“In this study, we thus confirmed that a severed thoracic spinal cord can be ‘re-fused’ with behavioral recovery. Previous experiments in mice along with the current ones define a timeline of recovery between mice and rats: one week versus two weeks.” The team said the key to spinal cord fusion is “sharp severance of the cords themselves,” meaning minimal damage is done.

    “Human application of the presently discussed technique would benefit from a method to assess progression of spinal fusion. This would allow a direct correlation with clinical recovery.” Concluding, the scientists say paralysis after the spinal cord has been severed can be reversed to a “significant extent.”

    Canavero tells Newsweek: “[The] controlled study in rats proved that Gemini works. This confirms the small proof-of-principle studies... [and] is a fundamental advance....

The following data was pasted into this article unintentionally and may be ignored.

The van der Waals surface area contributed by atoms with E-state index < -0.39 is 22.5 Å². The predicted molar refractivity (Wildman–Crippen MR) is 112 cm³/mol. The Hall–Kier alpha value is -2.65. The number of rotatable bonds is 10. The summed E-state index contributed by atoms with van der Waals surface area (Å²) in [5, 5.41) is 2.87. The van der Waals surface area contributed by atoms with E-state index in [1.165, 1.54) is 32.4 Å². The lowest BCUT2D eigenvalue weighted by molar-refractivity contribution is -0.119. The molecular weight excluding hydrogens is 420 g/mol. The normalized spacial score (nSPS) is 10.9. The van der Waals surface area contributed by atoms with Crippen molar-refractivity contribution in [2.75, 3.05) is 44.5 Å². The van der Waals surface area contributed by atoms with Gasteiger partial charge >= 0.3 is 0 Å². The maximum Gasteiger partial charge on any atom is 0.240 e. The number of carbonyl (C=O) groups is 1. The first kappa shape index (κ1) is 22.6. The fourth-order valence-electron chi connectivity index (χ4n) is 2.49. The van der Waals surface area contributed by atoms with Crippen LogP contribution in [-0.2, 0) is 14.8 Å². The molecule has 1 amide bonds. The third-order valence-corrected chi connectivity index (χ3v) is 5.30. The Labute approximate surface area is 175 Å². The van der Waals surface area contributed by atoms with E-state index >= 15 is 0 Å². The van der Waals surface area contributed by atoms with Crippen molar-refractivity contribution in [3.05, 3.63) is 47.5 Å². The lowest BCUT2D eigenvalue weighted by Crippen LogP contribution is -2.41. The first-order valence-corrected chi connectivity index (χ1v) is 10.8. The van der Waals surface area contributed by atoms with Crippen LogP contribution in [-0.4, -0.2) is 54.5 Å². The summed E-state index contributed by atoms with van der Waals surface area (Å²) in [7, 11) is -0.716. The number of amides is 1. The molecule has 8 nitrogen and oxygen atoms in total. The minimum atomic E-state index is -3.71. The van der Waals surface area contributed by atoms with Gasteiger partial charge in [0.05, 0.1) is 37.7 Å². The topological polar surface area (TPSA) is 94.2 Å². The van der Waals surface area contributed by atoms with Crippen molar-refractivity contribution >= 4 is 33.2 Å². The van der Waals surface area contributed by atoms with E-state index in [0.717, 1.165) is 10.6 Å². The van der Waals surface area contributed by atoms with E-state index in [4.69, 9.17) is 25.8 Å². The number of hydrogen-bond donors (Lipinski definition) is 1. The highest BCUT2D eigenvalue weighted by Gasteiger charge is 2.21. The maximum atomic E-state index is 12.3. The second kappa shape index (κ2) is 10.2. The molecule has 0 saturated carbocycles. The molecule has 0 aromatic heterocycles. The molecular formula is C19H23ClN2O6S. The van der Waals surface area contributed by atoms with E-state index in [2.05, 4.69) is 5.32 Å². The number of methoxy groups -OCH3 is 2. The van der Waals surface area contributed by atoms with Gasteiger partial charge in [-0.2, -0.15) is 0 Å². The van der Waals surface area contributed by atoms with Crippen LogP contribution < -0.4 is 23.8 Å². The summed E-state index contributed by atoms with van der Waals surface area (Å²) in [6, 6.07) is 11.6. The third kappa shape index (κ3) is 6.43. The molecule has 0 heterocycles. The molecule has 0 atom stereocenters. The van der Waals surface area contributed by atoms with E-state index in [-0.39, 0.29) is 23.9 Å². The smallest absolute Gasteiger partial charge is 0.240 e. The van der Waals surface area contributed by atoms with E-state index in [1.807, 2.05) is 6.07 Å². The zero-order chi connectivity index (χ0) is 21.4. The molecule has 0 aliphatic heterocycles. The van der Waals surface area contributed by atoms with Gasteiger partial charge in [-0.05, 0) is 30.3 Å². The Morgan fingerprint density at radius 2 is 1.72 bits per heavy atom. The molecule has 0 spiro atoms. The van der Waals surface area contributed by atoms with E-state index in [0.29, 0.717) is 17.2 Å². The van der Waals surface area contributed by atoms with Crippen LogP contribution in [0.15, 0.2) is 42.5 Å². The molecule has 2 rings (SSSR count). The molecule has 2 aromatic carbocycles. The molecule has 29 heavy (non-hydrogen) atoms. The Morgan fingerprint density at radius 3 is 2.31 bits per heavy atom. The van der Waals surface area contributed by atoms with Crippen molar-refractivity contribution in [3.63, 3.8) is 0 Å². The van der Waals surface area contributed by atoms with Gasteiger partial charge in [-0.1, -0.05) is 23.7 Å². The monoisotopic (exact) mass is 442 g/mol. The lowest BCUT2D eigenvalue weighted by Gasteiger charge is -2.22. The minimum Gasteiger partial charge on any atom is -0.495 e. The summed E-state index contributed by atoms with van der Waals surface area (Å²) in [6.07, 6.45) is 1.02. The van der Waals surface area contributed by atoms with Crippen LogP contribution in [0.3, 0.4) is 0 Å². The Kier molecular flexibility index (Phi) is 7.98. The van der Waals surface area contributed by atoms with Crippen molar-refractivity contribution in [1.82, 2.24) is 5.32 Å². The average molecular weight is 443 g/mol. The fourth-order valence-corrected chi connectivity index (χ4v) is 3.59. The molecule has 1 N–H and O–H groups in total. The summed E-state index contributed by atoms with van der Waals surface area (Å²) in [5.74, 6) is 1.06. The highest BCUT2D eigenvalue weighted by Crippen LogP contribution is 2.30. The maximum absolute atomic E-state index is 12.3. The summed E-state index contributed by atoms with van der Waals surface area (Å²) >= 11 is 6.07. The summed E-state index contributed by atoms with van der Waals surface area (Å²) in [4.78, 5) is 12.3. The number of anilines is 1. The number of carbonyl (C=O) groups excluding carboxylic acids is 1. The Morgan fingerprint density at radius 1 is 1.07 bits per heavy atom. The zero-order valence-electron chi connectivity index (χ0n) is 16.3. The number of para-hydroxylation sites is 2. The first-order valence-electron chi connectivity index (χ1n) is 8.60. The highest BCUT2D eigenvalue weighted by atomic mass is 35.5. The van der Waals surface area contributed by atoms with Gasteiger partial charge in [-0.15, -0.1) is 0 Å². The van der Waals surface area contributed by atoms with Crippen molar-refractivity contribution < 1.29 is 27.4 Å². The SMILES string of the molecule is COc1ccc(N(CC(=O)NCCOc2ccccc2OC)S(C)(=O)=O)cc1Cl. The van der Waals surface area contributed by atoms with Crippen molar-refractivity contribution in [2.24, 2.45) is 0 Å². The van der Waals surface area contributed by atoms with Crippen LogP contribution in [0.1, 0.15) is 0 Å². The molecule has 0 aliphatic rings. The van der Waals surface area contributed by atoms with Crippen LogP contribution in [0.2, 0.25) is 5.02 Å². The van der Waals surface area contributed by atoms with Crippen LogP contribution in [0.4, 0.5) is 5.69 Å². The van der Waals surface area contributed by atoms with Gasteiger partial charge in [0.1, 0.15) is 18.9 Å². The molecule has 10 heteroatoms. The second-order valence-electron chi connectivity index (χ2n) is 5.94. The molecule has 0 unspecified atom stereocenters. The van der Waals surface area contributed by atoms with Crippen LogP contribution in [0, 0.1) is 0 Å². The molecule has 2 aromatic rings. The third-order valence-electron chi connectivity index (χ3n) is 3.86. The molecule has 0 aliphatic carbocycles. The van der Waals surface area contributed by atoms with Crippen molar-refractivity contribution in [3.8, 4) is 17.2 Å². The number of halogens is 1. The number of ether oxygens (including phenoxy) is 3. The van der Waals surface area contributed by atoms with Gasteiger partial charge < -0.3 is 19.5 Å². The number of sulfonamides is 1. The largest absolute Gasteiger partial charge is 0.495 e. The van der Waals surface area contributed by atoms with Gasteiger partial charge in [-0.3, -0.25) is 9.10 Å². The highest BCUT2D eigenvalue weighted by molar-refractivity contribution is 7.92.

... Jerry Silver, Professor of Neurosciences at Case Western Reserve University, Ohio, works on repairing spinal cords after injury. Commenting on the latest study, he tells Newsweek it is unclear whether to team had truly severed the cord completely. “I notice that in the last paragraph they state 'In conclusion, we have shown that the paralysis following full severance of the dorsal spinal cord can be reversed—to a significant extent—by immediate application of a fusogen.' Did they sever only the ‘dorsal’ cord?” he says.

    He said the team also claims the axons—which form part of the spinal cord—had regenerated, but “they show no evidence for regeneration.”

    “There is no histology [the study of the microscopic structure of tissues] which is the only way to assess what is really going on here,” Silver said, adding the BBB scores—the scoring system used to assess motor function in rats—were unrealistic.